Nelson Mandela’s other important contribution is in the area of what is called ‘transitional justice’. There are reports, studies, UN resolutions, doctoral theses and countless books and articles on the subject. Mandela delivered what others talk about. His gamble was that justice might be tempered in order to ensure a transition without unbearable violence. Two decades later, South Africa, despite its many problems, remains at peace.
Three years ago, at the Kampala Review Conference of the International Criminal Court, some speakers said that ‘amnesty is no longer an option’ and that ‘amnesty is off the table’. Nobody explicitly condemned the South African model of transitional justice, but the implication is obvious. Indeed, I have often heard conference speakers insist that because of the contemporary commitment to prosecution of those responsible for heinous crimes, a South African-style transition is no longer viable.
But Nelson Mandela never renounced the approach he took to transitional justice. Of course there were those in South Africa who were unhappy about the amnesty provisions. Some victims could claim legitimately that they had not received full justice. Mandela’s profound understanding was that justice should not trump peace.
His message, despite many pronouncements to the contrary in academic, judicial and political circles, has been broadly accepted. If this were not the case, we would expect to see attempts by hyperactive prosecutors in European countries to prosecute South Africans under universal jurisdiction for the crime against humanity of apartheid, and to take legal and political action against South Africa for failing to honour its international obligations to prosecute the crime. But there has been nothing of the sort. Mandela did not deliver a Pinochet-style self-amnesty, but it was an amnesty nevertheless, and it led to ‘impunity’. One of the great crimes against humanity of the twentieth century has gone essentially unpunished. Yet nobody is clamouring to change this. That is because of our immense respect for the path that Nelson Mandela identified.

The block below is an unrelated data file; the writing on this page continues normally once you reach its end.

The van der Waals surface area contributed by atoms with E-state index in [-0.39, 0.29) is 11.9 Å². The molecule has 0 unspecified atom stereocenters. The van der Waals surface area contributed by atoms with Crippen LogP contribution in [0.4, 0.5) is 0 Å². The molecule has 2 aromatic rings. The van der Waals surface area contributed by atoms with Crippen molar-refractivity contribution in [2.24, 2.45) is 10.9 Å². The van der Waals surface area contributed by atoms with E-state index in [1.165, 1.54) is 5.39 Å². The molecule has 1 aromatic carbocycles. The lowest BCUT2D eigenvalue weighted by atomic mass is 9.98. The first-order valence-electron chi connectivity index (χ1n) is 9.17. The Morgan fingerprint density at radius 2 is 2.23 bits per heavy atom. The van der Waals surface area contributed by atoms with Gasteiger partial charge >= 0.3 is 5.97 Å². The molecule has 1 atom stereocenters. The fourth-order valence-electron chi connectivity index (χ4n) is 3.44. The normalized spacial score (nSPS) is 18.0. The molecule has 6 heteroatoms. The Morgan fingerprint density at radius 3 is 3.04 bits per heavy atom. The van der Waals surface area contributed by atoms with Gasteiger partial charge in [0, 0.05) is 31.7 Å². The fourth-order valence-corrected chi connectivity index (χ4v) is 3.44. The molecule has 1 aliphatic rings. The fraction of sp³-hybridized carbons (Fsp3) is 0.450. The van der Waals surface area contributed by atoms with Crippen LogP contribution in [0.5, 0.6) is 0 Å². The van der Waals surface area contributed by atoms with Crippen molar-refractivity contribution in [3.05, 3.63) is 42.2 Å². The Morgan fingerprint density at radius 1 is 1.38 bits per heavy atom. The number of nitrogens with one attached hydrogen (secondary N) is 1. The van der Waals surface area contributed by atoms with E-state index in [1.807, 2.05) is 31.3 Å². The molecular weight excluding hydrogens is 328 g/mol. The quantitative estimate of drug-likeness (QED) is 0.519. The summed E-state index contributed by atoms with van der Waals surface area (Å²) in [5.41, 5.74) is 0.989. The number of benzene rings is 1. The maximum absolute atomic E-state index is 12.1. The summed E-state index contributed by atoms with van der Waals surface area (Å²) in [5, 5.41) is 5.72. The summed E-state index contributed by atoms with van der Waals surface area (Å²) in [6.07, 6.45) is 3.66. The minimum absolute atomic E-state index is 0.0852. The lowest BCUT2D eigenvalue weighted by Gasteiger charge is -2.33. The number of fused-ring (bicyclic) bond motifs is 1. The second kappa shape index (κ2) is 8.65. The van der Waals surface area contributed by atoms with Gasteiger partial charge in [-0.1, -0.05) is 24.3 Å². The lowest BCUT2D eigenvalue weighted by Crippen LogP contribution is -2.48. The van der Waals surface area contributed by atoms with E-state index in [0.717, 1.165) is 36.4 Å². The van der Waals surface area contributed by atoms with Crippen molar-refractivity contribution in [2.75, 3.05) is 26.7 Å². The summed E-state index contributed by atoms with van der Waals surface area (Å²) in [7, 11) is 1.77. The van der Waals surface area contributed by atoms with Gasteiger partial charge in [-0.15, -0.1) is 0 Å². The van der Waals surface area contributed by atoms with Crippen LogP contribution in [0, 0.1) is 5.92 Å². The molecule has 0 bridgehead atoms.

Some years ago, the International Committee of the Red Cross published a study that suggested there should not be an amnesty for international crimes. It said this was ‘a norm of customary international law’ established by ‘State practice’. In the discussion of this point, Nelson Mandela was not mentioned. His practice in the South African transition, as well as that of the many States that have accepted the South African approach without objection, obviously stands for the opposite point of view. Ultimately, Mandela’s flexible and nuanced understanding of the relationship between peace and justice is so much more productive than the inaccurate claims in some quarters that amnesty is unlawful or, at the very least, that it should always be rejected by peacemakers.
Mandela has helped humanity to think differently. Perhaps that is his greatest legacy.